‘I need to be a part of this’: Giaan Rooney on farming and how she’s found her place - evokeAG.

Use of cookies

The evokeAG. website uses cookies to enhance your experience and optimise site functionality.

Please refer to our Cookie Policy for more information on which cookies we use and how we collect and use your personal information through cookies

Skip to Content Skip to Navigation

‘I need to be a part of this’: Giaan Rooney on farming and how she’s found her place

Nearly one in ten Australian workers switched jobs in the past 12 months – the highest rate in a decade. And nearly two-thirds swapped their industry over their occupation, according to Australian Bureau of Statistics data. Someone who’s made the switch is Olympic swimmer and gold medallist, Giaan Rooney. TV presenter, media identity – and now a macadamia farmer.
The self-confessed ‘outsider coming into the ag world’ shares how she’s put down roots on a macadamia farm in Northern New South Wales.

Giaan Rooney Giaan Rooney. Image | Australian Macadamias.

Where do you live and what do you do?

I live in Corndale, New South Wales (NSW) with my husband Sam and two children, Zander, 10, and Alexa, 7. Depending on who I’m talking to I say I’m 25 minutes out of Lismore, or 40 minutes out of Byron Bay. 

RELATED: Career agility with Dr Penny Schultz 

I’ve always struggled to describe my job title because I don’t really have just one. Post swimming, all I wanted from life was for it to be challenging, exciting and not mundane – and I certainly got that. The easiest way to describe life right now is that I live in the country and for the most part, work in the cities. We are a macadamia and beef farming family since 2020, living on 70 hectares in the Northern Rivers of NSW where we have 3000 macadamia trees and about 80 head of cattle and could do with a few more. I absolutely love it.  

My husband Sam is a fifth-generation cattle farmer who grew up in country Victoria and most of his family live in country NSW. His world is all agriculture-based but I knew nothing about farming or the ag space whatsoever until I met Sam. The wonderful thing is he knew nothing about my world either, so we’ve both learnt together.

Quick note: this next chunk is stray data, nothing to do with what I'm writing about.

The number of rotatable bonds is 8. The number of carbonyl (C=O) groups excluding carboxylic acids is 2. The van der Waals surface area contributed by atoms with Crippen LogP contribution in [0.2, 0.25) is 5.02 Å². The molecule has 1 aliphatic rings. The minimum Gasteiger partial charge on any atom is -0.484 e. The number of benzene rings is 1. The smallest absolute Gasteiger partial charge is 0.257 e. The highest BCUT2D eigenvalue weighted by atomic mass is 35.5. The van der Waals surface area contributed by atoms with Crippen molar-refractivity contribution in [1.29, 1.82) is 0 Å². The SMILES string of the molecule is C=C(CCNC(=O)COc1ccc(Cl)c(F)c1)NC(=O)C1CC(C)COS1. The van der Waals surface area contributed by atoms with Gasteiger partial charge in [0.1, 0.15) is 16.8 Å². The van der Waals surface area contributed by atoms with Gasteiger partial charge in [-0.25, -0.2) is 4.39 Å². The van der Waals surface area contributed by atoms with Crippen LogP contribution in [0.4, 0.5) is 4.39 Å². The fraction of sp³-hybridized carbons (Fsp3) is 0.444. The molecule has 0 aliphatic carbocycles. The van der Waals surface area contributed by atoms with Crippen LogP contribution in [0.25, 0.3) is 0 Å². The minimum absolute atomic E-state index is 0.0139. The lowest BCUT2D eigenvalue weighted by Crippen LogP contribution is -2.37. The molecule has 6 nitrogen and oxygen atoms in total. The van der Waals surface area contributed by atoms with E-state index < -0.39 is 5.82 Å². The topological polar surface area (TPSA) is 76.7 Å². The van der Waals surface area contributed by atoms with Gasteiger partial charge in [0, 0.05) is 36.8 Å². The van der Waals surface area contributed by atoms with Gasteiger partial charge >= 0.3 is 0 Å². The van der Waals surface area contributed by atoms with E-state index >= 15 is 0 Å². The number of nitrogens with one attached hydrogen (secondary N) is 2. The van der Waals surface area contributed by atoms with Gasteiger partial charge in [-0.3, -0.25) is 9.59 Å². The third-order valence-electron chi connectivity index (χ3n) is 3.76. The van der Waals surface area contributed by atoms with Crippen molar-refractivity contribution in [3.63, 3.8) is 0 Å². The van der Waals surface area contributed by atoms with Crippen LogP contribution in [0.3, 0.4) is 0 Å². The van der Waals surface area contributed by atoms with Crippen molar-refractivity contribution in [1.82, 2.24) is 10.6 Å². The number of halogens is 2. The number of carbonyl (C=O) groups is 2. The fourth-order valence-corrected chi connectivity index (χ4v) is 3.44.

View this post on Instagram


A post shared by Giaan Rooney (@giaan.rooney)

What innovative tech or practices have you implemented on farm?

Once our new sheds are built, we are installing a FarmDeck surveillance and weather station with three surveillance cameras being set up at opposite ends of the farm that will talk to each other and allow us to have eyes on every corner of our farm from wherever we are. It’s also a high-tech weather station that measures, monitors and stores data on weather conditions, moisture levels, precipitation, wind speed and direction to be more precise with ideal spraying, sowing and harvesting weather conditions.  

RELATED: CSI but not as we know it; how Katia Taylor’s taking on a Carbon (in) Soils Investigation 

We have a Gallagher system on order which is inbuilt in the cattle crush. It automatically scans an animal as it enters the crush, and records data such as weight, treatment history, travel history, and birth data.

We’re in the early stages of implementing innovation on our farm, but we’re really excited to grow and see where it takes us.

Giaan Rooney walking with her dog in a macadamia orchid.

Image | Australian Macadamias.

What has been the greatest challenge and greatest joy that farming has brought you?

In my swimming days I had a quote on the back of my bathroom door that read, ‘the harder I work, the luckier I get’. It was a simple equation of A plus B equals success. I loved it, but it cannot be applied in the same way in farming.  

It doesn’t matter how hard you work, how passionate you are, how rational you are with decision making – you can be all that and more – and Mother Nature will still have completely different ideas for you.  

RELATED: All aboard to new opportunities; what CropX’s first Australian acquisition means for agrifood tech 

When we bought the farm, the previous owners shared stories of being surrounded by bushfires and buying water in the drought. Then the year after we arrived it rained every day for three months. The nearby town of Lismore was completely flooded, and another flood hit just a month later. We couldn’t harvest our nuts that we had grown and looked after, and for ourselves and other farmers in the area, that year and the following brought such a low nut price. The inputs far outweighed the prices on the other end, and it was a huge learning curve for me about this farming business.